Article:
Figure 6.2.1 from Angrist and Lavy (1999) plots the average of actual and predicted class sizes against enrollment in fourth and fifth grade. Maimonides’ Rule does not predict class size perfectly because some schools split grades at enrollments lower than 40. This is what makes the RD design fuzzy. Still, there are clear drops in class size at enrollment levels of enrollment levels of 40, 80, and 120. Note also that the msc instrument neatly combines both discontinuities and slope-discontinuity interactions such as XiTi in (6.2.4) in a single variable. This compact parametrization comes from a specific understanding of the institutions and rules that determine Israeli class size.

Estimates of equation (6.2.6) for fifth-grade Math scores are reported in Table 6.2.1, beginning with OLS. With no controls, there is a strong positive relationship between class size and test scores. Most of this vanishes however, when the percent disadvantaged in the school is included as a control. The correlation between class size and test scores shrinks to insignificance when enrollment is added as an additional control, as can be seen in column 3. Still, there is no evidence that smaller classes are better, as we might believe based on the results from the Tennessee STAR randomized trial. Figure 6.2.1: The fuzzy-RD first-stage for regression-discontinuity estimates of the effect of class size on pupils’ test scores (from Angrist and Lavy, 1999)

In contrast with the OLS estimates in column 3, 2SLS estimates of similar specification using msc as an instrument for nsc strongly suggest that smaller classes increase test scores. These results, reported in column 4 for models that include a linear enrollment control and in column 5 for models that include a quadratic enrollment control range from -.23 to -.26 with standard error around.1. These results suggest a 7-student reduction in class size (as in Tennessee STAR) raises Math scores by about 1.75 points, for an effect size of.18it, where a is the standard deviation of class average scores. This is not too far from the Tennessee estimates.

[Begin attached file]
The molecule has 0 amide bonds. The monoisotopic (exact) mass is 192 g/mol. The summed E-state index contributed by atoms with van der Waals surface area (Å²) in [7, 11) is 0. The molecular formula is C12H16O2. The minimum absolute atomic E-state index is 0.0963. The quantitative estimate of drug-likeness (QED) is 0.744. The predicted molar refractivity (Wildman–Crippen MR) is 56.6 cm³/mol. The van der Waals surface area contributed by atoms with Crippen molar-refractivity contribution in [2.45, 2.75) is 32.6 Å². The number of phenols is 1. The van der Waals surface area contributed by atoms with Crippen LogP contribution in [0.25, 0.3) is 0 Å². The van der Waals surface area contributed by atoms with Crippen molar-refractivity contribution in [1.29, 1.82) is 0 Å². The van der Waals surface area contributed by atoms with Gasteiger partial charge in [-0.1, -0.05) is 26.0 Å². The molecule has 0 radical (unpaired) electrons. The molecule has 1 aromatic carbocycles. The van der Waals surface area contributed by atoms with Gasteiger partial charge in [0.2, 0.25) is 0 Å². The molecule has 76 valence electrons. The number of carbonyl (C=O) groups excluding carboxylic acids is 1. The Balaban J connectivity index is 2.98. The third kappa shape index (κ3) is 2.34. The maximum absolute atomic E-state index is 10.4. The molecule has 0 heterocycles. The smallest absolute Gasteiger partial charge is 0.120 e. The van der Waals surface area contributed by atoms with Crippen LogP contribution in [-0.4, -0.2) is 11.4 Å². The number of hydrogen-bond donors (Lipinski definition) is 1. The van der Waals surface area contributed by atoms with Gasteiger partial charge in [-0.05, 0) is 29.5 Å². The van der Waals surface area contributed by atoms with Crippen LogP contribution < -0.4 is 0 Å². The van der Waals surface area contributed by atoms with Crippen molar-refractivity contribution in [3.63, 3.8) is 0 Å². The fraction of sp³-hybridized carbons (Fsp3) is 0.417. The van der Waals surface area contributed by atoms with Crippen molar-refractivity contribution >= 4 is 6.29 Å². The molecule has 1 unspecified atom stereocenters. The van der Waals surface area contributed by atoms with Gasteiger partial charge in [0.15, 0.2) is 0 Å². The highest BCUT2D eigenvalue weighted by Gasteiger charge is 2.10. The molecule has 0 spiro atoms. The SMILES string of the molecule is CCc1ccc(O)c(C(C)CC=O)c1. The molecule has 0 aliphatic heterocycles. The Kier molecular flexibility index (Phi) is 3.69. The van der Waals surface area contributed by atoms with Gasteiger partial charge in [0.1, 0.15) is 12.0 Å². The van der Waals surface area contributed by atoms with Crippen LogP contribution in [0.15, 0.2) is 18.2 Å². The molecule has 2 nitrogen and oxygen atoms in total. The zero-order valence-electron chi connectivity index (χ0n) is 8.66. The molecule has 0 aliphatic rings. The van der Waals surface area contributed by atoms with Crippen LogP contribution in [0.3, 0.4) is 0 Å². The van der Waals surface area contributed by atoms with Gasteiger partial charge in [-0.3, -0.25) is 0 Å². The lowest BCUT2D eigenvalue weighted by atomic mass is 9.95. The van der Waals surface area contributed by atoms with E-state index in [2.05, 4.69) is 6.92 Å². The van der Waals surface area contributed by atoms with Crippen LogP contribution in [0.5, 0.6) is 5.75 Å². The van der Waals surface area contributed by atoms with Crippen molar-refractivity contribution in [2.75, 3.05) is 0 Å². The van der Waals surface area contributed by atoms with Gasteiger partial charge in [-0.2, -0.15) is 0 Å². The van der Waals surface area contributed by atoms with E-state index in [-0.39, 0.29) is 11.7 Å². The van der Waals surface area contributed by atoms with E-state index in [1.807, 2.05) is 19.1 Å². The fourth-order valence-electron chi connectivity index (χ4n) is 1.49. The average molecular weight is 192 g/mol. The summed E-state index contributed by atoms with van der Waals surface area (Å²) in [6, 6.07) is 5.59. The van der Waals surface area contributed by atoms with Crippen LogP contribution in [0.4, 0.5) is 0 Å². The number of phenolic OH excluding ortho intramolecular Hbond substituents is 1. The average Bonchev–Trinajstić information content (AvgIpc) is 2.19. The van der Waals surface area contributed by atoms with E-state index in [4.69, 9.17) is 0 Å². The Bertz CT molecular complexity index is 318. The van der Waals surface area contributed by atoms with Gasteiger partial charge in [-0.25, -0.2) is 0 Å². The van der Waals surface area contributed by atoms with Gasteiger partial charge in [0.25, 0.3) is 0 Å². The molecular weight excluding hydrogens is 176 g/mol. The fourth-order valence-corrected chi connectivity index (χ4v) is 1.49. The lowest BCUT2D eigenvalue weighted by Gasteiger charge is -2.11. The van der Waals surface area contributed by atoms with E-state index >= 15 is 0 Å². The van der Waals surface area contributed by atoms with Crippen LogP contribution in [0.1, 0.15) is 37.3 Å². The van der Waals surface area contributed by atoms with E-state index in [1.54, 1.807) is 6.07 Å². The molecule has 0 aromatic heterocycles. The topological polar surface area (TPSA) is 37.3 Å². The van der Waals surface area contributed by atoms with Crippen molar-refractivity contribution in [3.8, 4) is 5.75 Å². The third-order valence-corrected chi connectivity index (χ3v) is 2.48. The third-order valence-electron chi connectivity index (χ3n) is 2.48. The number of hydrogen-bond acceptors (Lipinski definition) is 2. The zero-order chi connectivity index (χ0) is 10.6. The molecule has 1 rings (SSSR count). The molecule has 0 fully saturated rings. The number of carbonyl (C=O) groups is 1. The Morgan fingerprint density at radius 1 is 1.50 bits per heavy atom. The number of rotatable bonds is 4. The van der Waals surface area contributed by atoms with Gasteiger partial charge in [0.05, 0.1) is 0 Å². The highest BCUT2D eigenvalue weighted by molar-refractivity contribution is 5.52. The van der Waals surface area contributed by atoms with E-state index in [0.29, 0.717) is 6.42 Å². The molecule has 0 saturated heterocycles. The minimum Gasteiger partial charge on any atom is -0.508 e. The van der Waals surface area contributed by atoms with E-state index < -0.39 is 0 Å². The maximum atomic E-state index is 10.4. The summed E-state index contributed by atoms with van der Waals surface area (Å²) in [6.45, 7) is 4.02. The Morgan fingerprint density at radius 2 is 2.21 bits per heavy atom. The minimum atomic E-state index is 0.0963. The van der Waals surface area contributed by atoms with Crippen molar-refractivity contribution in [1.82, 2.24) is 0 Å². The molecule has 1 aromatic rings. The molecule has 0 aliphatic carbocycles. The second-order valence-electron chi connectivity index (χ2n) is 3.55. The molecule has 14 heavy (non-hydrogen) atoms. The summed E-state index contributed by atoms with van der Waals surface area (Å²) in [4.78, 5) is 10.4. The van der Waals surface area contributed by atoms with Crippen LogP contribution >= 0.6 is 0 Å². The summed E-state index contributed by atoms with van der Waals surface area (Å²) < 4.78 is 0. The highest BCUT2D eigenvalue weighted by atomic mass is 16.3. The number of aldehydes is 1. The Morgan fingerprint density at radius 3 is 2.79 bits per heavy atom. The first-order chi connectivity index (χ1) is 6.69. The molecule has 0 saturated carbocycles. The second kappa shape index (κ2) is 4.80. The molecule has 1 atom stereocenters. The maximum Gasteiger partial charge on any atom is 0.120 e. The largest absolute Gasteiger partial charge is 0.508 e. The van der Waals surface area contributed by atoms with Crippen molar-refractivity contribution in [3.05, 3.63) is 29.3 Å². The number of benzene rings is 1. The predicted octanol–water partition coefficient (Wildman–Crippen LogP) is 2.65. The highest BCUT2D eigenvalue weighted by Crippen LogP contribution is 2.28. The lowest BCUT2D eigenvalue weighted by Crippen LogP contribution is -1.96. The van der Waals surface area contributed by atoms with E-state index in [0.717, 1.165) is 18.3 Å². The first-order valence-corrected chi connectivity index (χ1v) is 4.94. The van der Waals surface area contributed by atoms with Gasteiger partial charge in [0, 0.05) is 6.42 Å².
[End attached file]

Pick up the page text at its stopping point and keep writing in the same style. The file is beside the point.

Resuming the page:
Importantly, the functional form of the enrollment control does not seem to matter very much (though estimates with no controls – not reported in the table – come out much smaller and insignificant). Columns 6 and 7 check the robustness of the main findings using a +/-5 discontinuity sample. Not surprisingly, these results are much less precise than those reported in columns 5 and 6 since they were estimated with only about one-quarter of the data used to construct the full-sample estimates. Still, they bounce around the -.25 mark. Finally, the last column shows the results of estimation using an even narrower discontinuity sample limited to schools with plus or minus an enrollment of 3 students around the discontinuities at 40, 80, and 120 (with dummy controls for which of these discontinuities is relevant). These are Wald estimates in the spirit of Hahn, Todd, and van der Klaauw (2001) and formula (6.2.5); the instrument used to construct these estimates is a dummy for being in a school with enrollment just to the right of the relevant discontinuity. The result is an imprecise -.270 (s. e.=.281), but still strikingly similar to the other estimates in the table. This set of estimates illustrates the high price to be paid in terms of precision when we shrink the sample around the discontinuities. Happily, however, the picture that emerges from Table (6.2.1) is fairly clear. Table 6.2.1: OLS and fuzzy RD estimates of the effects of class size on fifth grade math scores

 Mean score 67.3 67.3 67.0 67.0 (s. d.) (9.6) (9.6) (10.2) (10.6) Regressors Class size .322 .076 .019 -.230 -.261 -.185 -.443 -.270 (.039) (.036) (.044) (.092) (.113) (.151) (.236) (.281) Percent disadvantaged -.340 -.332 -.350 -.350 -.459 -.435 (.018) (.018) (.019) (.019) (.049) (.049) Enrollment .017 .041 .062 .079 (.009) (.012) (.037 (.036) Enrollment squared/100 -.010 (.016) Segment 1 -12.6 (enrollment 36-45) (3.80) Segment 2 -2.89 (enrollment 76-85) (2.41) Root MSE 9.36 8.32 8.30 8.40 8.42 8.79 9.10 10.2 R-squared .048 .249 .252 N 2,018 2,018 471 302
 Notes: Adapted from Angrist and Lavy (1999). The table reports estimates of equation

(6.2.6) in the text using class averages. Standard errors, reported in parentheses, are cor­rected for within-school correlation.